Separately, it is noted that apart from being a true man, he must also be a righteous man. Otherwise he could not pay for others. The New Testament does not by any means hide the fact that he was a very controversial person in his time. No one met with such misunderstanding, slander and hatred. How easily can the critical question be raised whether his actions were always perfectly good. But the same New Testament portrays Christ as a perfectly righteous man. Even the pagan judge Pilate, who pronounced the final judgment on him, repeatedly declared that he found no fault in him. Thus we find our support and comfort in the certainty that this fiercely disputed Mediator had everything to pay for us.
At the Same Time: True God
Many “honour” Jesus as some kind of super-man, but dispute that he is at the same time true God.5 Does Paul give rise to this view? After all, he speaks of “one mediator between God and men, the man Christ Jesus” (1 Tim. 2:5). Man — therefore not God? In no way does Paul mean the latter. He calls the mediator “man” to indicate that he is completely on our side. Moreover, the general word “man” also underlines that he is equally close to both Jews and non-Jews.6 Meanwhile, Paul does not simply deny that the Mediator is also God.7 How important is that fact for us in our actual personal faith?
There is an anecdote about a pope who visited a nunnery. He heard nuns singing: “born, not made”. It was a refrain about Christ. It did not refer to his birth as a human being, and was not a Christmas or Advent song. They meant that Christ was born from eternity and not made or created as it also says in the Nicene Creed: begotten, not made. But for the pope all this took too long and impatiently he exclaimed: whether born or made, peace be with you. He was indifferent to whether or not Jesus was truly God. A German theologian of the last century heartily agreed with this pope. He felt that whether Jesus is God or whether he is not, makes no difference to our salvation.8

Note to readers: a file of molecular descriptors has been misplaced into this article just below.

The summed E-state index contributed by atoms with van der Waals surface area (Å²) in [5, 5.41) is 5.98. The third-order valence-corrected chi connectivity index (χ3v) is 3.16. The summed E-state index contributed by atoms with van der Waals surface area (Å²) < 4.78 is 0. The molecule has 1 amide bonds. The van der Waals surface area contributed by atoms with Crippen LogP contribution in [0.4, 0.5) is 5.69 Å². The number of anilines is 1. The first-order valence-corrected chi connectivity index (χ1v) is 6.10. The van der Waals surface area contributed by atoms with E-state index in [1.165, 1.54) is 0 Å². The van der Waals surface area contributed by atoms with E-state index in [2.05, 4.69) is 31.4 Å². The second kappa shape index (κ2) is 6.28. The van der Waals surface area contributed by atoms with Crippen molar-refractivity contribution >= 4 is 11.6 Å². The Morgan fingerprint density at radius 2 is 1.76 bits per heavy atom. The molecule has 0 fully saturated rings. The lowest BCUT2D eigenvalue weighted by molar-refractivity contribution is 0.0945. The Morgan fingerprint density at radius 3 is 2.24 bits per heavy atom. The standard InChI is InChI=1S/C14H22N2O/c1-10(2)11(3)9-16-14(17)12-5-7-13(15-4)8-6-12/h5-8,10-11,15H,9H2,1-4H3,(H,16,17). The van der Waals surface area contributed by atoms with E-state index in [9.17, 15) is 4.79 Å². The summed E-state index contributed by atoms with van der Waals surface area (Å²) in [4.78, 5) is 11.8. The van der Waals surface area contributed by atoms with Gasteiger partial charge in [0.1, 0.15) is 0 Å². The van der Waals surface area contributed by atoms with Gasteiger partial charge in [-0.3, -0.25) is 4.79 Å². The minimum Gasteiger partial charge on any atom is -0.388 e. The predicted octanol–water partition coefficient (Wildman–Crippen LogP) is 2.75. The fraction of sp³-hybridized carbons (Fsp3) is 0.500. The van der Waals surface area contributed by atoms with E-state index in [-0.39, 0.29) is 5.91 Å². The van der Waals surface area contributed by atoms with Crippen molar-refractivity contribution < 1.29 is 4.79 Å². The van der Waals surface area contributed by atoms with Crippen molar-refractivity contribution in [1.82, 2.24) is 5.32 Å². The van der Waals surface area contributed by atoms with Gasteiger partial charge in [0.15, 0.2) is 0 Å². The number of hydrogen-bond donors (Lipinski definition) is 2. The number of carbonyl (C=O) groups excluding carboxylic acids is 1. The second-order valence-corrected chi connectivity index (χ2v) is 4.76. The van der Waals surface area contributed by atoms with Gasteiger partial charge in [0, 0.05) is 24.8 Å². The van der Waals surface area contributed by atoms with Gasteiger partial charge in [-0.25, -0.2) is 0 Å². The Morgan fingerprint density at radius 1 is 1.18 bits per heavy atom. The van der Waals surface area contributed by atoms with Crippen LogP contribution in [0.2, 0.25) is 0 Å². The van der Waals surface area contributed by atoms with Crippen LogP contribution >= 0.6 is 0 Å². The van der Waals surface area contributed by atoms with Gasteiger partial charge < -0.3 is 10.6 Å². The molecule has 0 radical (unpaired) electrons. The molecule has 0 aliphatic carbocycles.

The catechism thinks very differently. It asks why our Mediator has to be true God. For the answer it refers to a touching conversation of Paul with the elders of the church at Ephesus. On his way to Jerusalem the apostle urges them to be watchful. They are to take care of the church, which God has “obtained with his own blood,” namely of his own Son” (Acts 20:28).I9